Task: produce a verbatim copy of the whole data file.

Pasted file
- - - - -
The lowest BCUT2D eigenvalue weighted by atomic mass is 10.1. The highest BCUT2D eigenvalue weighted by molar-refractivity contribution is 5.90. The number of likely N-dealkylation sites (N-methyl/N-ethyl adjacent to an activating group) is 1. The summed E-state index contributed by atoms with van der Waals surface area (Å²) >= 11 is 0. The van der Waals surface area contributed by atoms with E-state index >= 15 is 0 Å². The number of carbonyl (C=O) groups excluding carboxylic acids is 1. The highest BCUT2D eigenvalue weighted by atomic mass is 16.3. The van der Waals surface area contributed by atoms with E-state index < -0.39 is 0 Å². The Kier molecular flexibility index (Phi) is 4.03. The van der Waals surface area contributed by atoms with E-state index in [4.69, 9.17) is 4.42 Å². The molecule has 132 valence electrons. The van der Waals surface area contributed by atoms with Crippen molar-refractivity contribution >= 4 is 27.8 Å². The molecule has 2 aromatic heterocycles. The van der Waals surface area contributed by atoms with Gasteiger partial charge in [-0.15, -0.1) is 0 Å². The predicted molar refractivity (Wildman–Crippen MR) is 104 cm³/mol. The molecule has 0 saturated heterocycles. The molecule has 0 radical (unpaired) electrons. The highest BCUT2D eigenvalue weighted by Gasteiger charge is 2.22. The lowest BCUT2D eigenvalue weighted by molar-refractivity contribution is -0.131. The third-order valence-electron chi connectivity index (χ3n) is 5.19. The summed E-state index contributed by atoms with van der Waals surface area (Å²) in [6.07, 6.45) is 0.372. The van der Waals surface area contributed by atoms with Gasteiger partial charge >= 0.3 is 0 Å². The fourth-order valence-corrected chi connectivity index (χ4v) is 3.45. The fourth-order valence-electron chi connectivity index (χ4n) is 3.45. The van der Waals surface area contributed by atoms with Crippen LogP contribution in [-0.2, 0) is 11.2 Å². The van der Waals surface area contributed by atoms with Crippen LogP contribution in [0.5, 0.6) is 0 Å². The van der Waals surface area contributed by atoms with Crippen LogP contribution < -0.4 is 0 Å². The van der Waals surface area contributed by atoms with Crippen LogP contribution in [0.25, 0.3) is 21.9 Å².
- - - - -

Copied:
The lowest BCUT2D eigenvalue weighted by atomic mass is 10.1. The highest BCUT2D eigenvalue weighted by molar-refractivity contribution is 5.90. The number of likely N-dealkylation sites (N-methyl/N-ethyl adjacent to an activating group) is 1. The summed E-state index contributed by atoms with van der Waals surface area (Å²) >= 11 is 0. The van der Waals surface area contributed by atoms with E-state index >= 15 is 0 Å². The number of carbonyl (C=O) groups excluding carboxylic acids is 1. The highest BCUT2D eigenvalue weighted by atomic mass is 16.3. The van der Waals surface area contributed by atoms with E-state index < -0.39 is 0 Å². The Kier molecular flexibility index (Phi) is 4.03. The van der Waals surface area contributed by atoms with E-state index in [4.69, 9.17) is 4.42 Å². The molecule has 132 valence electrons. The van der Waals surface area contributed by atoms with Crippen molar-refractivity contribution >= 4 is 27.8 Å². The molecule has 2 aromatic heterocycles. The van der Waals surface area contributed by atoms with Gasteiger partial charge in [-0.15, -0.1) is 0 Å². The predicted molar refractivity (Wildman–Crippen MR) is 104 cm³/mol. The molecule has 0 saturated heterocycles. The molecule has 0 radical (unpaired) electrons. The highest BCUT2D eigenvalue weighted by Gasteiger charge is 2.22. The lowest BCUT2D eigenvalue weighted by molar-refractivity contribution is -0.131. The third-order valence-electron chi connectivity index (χ3n) is 5.19. The summed E-state index contributed by atoms with van der Waals surface area (Å²) in [6.07, 6.45) is 0.372. The van der Waals surface area contributed by atoms with Gasteiger partial charge >= 0.3 is 0 Å². The fourth-order valence-corrected chi connectivity index (χ4v) is 3.45. The fourth-order valence-electron chi connectivity index (χ4n) is 3.45. The van der Waals surface area contributed by atoms with Crippen LogP contribution in [-0.2, 0) is 11.2 Å². The van der Waals surface area contributed by atoms with Crippen LogP contribution in [0.5, 0.6) is 0 Å². The van der Waals surface area contributed by atoms with Crippen LogP contribution < -0.4 is 0 Å². The van der Waals surface area contributed by atoms with Crippen LogP contribution in [0.25, 0.3) is 21.9 Å².